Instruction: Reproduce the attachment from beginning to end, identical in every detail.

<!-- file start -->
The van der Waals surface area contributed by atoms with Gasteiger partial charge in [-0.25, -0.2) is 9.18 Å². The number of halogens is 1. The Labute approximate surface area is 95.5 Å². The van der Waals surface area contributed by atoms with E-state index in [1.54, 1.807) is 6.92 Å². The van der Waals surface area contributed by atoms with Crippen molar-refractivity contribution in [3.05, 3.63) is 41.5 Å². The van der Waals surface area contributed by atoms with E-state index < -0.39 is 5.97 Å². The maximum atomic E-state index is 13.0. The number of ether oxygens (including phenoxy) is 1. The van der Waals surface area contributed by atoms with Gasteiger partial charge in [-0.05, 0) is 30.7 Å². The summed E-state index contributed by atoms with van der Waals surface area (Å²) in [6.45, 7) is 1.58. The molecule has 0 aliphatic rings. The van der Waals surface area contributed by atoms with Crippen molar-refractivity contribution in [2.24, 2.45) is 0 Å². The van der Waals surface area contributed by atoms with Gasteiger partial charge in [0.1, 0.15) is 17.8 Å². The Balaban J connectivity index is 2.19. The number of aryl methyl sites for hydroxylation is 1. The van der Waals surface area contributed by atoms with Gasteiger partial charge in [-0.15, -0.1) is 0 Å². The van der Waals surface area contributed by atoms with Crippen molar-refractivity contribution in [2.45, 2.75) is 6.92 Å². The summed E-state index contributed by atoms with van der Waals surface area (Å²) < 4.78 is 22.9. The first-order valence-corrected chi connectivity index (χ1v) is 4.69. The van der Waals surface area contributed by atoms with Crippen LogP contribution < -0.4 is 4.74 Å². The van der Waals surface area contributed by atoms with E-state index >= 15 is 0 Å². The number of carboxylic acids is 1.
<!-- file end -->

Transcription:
The van der Waals surface area contributed by atoms with Gasteiger partial charge in [-0.25, -0.2) is 9.18 Å². The number of halogens is 1. The Labute approximate surface area is 95.5 Å². The van der Waals surface area contributed by atoms with E-state index in [1.54, 1.807) is 6.92 Å². The van der Waals surface area contributed by atoms with Crippen molar-refractivity contribution in [3.05, 3.63) is 41.5 Å². The van der Waals surface area contributed by atoms with E-state index < -0.39 is 5.97 Å². The maximum atomic E-state index is 13.0. The number of ether oxygens (including phenoxy) is 1. The van der Waals surface area contributed by atoms with Gasteiger partial charge in [-0.05, 0) is 30.7 Å². The summed E-state index contributed by atoms with van der Waals surface area (Å²) in [6.45, 7) is 1.58. The molecule has 0 aliphatic rings. The van der Waals surface area contributed by atoms with Crippen molar-refractivity contribution in [2.24, 2.45) is 0 Å². The van der Waals surface area contributed by atoms with Gasteiger partial charge in [0.1, 0.15) is 17.8 Å². The Balaban J connectivity index is 2.19. The number of aryl methyl sites for hydroxylation is 1. The van der Waals surface area contributed by atoms with Gasteiger partial charge in [-0.15, -0.1) is 0 Å². The van der Waals surface area contributed by atoms with Crippen molar-refractivity contribution in [2.45, 2.75) is 6.92 Å². The summed E-state index contributed by atoms with van der Waals surface area (Å²) < 4.78 is 22.9. The first-order valence-corrected chi connectivity index (χ1v) is 4.69. The van der Waals surface area contributed by atoms with Crippen LogP contribution < -0.4 is 4.74 Å². The van der Waals surface area contributed by atoms with E-state index >= 15 is 0 Å². The number of carboxylic acids is 1.